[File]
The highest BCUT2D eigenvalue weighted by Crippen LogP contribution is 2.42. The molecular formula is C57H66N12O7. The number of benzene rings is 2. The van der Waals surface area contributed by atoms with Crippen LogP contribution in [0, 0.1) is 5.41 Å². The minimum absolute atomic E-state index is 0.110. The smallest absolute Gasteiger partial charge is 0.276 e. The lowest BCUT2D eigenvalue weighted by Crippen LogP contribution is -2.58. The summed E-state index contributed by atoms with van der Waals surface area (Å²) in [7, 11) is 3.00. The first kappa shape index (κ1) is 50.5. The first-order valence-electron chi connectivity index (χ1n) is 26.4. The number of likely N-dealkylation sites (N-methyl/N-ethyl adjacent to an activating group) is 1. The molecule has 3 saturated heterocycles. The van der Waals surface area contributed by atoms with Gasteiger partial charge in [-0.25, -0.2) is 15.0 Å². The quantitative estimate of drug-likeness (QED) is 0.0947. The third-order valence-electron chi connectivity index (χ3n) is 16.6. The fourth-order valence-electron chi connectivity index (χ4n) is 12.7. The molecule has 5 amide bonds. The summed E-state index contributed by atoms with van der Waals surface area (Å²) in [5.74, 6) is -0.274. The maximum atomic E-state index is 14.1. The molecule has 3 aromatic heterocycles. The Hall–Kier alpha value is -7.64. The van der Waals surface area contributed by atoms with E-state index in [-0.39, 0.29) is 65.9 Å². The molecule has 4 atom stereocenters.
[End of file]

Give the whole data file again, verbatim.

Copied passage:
The highest BCUT2D eigenvalue weighted by Crippen LogP contribution is 2.42. The molecular formula is C57H66N12O7. The number of benzene rings is 2. The van der Waals surface area contributed by atoms with Crippen LogP contribution in [0, 0.1) is 5.41 Å². The minimum absolute atomic E-state index is 0.110. The smallest absolute Gasteiger partial charge is 0.276 e. The lowest BCUT2D eigenvalue weighted by Crippen LogP contribution is -2.58. The summed E-state index contributed by atoms with van der Waals surface area (Å²) in [7, 11) is 3.00. The first kappa shape index (κ1) is 50.5. The first-order valence-electron chi connectivity index (χ1n) is 26.4. The number of likely N-dealkylation sites (N-methyl/N-ethyl adjacent to an activating group) is 1. The molecule has 3 saturated heterocycles. The van der Waals surface area contributed by atoms with Gasteiger partial charge in [-0.25, -0.2) is 15.0 Å². The quantitative estimate of drug-likeness (QED) is 0.0947. The third-order valence-electron chi connectivity index (χ3n) is 16.6. The fourth-order valence-electron chi connectivity index (χ4n) is 12.7. The molecule has 5 amide bonds. The summed E-state index contributed by atoms with van der Waals surface area (Å²) in [5.74, 6) is -0.274. The maximum atomic E-state index is 14.1. The molecule has 3 aromatic heterocycles. The Hall–Kier alpha value is -7.64. The van der Waals surface area contributed by atoms with E-state index in [-0.39, 0.29) is 65.9 Å². The molecule has 4 atom stereocenters.